Everything you need to know about short-term health insurance
Short-term health insurance is generally cheaper than annual health insurance because there are significantly fewer conditions covered by these plans, and they’re charged based on a daily rate. If you’ve considered purchasing short-term health insurance in lieu of long-term insurance that typically allows you to renew each year, here’s what you should know before signing any forms:
The purpose of short-term health insurance is to cover an individual or family’s health expenses during a brief period of unexpected coverage gaps. Unfortunately, these types of insurance policies rarely cover treatments related to pre-existing conditions because those are considered to be long-term medical issues that cannot be adequately resolved with a short-term health plan.
If you have a pre-existing condition and need regular care for a medical concern, then a short-term health insurance plan might not be a good option for your situation.
Mental health coverage
Similar to the pre-existing condition exclusion, many short-term health insurance policies exclude mental health coverage because this is also viewed as a long-term concern. Many short-term policies last anywhere between 30 days to 12 months, but mental illness treatment, therapy and medications are possibly needed for much longer. If your primary reason for seeking out short-term insurance is to cover mental health related costs, then consider long-term health insurance for better access to the care you need at a price you can afford.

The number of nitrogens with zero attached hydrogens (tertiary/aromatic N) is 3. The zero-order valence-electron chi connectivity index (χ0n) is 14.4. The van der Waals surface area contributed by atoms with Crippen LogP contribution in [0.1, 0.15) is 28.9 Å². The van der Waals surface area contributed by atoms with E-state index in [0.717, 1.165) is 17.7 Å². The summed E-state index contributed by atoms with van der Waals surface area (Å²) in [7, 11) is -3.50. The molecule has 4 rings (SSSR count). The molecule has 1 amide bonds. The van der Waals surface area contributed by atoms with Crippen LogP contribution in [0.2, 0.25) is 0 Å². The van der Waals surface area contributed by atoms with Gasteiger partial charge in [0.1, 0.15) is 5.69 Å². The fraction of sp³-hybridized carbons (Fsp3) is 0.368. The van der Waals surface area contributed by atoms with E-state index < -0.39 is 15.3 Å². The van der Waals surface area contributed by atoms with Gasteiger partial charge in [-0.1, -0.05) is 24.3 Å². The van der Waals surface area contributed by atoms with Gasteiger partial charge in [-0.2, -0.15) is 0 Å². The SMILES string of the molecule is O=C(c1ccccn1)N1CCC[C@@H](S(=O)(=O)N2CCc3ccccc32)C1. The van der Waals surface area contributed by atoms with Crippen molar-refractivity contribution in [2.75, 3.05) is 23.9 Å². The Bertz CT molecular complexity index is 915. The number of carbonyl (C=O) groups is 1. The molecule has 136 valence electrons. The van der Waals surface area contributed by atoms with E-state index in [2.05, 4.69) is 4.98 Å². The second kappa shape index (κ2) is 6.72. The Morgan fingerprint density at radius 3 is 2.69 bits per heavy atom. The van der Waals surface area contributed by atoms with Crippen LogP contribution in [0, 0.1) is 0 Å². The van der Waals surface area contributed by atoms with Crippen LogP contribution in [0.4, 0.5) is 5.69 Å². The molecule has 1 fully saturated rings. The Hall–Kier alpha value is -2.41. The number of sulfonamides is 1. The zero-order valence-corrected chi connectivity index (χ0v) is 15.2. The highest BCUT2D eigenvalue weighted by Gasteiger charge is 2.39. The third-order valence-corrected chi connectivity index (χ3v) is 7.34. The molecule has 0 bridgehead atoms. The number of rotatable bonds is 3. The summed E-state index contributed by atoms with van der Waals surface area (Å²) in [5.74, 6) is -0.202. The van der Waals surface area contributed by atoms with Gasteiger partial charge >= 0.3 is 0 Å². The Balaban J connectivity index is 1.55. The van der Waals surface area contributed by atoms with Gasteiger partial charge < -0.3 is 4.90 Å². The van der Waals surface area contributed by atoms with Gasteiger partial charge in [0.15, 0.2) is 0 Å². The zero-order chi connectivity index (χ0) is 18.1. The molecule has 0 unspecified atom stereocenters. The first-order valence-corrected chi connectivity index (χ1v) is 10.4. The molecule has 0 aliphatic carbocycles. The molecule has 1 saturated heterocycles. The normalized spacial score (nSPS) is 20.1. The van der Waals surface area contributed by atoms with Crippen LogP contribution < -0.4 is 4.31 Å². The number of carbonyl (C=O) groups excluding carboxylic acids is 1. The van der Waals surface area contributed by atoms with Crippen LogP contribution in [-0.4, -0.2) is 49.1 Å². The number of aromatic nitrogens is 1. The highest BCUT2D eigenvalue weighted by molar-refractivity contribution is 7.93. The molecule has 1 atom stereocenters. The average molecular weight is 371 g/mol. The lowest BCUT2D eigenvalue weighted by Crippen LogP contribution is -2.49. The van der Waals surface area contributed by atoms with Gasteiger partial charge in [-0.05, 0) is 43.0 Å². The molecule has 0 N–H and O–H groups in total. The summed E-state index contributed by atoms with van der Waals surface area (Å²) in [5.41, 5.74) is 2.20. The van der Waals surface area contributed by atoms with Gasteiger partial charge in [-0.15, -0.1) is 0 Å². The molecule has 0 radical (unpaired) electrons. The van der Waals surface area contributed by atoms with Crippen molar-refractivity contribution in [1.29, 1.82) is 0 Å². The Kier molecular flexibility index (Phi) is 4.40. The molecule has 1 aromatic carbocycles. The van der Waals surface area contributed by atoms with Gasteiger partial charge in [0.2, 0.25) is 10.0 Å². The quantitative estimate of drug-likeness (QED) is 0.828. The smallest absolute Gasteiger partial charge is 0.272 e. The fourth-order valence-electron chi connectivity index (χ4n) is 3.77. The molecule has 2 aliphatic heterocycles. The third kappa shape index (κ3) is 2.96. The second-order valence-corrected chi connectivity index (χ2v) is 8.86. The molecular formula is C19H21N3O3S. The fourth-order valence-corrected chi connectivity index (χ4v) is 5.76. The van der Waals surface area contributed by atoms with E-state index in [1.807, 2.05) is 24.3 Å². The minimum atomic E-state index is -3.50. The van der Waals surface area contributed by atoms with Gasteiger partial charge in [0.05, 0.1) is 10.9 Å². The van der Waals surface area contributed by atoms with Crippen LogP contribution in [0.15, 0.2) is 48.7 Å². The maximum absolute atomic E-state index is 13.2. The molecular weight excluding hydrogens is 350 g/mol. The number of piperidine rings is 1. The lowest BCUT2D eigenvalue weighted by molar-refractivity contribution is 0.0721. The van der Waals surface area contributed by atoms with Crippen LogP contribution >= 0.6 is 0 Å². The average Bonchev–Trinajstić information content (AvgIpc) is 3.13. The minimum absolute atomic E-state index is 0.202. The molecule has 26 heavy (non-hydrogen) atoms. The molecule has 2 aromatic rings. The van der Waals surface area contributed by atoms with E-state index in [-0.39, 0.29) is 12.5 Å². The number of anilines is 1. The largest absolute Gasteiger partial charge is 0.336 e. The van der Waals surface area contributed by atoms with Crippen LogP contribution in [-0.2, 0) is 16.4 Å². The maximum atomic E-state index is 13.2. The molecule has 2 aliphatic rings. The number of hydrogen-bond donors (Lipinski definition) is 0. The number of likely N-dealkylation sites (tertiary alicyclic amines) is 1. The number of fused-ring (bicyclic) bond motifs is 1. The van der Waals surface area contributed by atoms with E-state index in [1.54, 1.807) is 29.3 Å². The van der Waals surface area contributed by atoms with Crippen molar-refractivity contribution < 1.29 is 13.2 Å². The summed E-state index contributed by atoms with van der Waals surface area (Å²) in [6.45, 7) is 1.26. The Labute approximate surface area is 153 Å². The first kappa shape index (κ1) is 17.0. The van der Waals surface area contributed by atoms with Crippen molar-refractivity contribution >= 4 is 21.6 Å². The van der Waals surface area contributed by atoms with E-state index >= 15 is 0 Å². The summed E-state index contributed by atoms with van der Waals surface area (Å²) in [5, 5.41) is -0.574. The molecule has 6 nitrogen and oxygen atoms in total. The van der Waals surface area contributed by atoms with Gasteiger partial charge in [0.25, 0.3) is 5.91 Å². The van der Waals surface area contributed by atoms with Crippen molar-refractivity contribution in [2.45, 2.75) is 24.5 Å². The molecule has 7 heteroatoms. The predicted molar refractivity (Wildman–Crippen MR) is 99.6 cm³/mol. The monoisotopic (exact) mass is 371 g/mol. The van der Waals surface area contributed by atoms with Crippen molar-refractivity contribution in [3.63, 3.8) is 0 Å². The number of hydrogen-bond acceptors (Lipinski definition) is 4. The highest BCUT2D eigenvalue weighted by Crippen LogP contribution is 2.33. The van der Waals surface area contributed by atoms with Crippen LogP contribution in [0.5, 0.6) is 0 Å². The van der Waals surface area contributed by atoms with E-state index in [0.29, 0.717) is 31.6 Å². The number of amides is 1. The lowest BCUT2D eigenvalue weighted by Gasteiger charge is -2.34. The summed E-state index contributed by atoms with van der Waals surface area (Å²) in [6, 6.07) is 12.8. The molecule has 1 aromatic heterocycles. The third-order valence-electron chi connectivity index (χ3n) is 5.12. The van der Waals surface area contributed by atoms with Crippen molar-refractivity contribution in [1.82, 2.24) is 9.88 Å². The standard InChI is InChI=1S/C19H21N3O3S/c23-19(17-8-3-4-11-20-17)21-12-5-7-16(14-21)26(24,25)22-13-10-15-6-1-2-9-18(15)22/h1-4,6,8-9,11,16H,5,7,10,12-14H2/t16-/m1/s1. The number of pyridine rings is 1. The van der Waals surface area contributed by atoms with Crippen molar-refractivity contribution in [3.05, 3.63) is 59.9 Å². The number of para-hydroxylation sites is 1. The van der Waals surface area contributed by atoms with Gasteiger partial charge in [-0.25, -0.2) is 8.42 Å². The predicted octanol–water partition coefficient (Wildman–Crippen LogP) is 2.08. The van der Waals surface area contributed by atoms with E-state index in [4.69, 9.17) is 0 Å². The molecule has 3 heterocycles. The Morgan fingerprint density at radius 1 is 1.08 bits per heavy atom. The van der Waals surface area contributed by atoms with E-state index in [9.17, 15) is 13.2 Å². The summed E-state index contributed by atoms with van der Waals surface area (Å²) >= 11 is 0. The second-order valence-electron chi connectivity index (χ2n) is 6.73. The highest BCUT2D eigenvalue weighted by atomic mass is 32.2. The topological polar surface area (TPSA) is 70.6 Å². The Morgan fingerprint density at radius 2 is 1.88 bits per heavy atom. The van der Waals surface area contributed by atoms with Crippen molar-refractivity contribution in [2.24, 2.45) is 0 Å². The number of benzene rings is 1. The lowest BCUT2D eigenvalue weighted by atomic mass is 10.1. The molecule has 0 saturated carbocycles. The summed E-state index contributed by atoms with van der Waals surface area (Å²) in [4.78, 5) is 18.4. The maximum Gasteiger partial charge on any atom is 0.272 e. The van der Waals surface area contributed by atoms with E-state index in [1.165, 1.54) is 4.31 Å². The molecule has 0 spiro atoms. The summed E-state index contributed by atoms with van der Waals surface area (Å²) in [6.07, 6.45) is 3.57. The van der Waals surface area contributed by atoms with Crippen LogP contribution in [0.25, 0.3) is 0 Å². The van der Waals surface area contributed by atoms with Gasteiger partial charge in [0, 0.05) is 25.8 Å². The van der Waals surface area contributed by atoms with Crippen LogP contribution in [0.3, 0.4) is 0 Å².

Short-term health insurance is not designed to help uninsured folks or people dealing with gaps in coverage pay for maternity-related costs like prenatal care, hospitalizations, newborn screenings and postpartum depression evaluations. However, there are several government programs available for pregnant women, so check the Department of Health and Human Services’ list of resources before researching short-term health insurance plans.
Short-term health insurance is an excellent option for Americans traveling abroad and wanting to minimize medical costs if an emergency were to occur. Domestic health insurance plans typically do not cover medical expenses in other countries, so this type of short-term health insurance is ideal for international travelers. Just be careful about reading the fine print when it comes to what’s covered in what countries and up to how much. Some policies may even include side benefits like lost luggage insurance and trip cancellation coverage.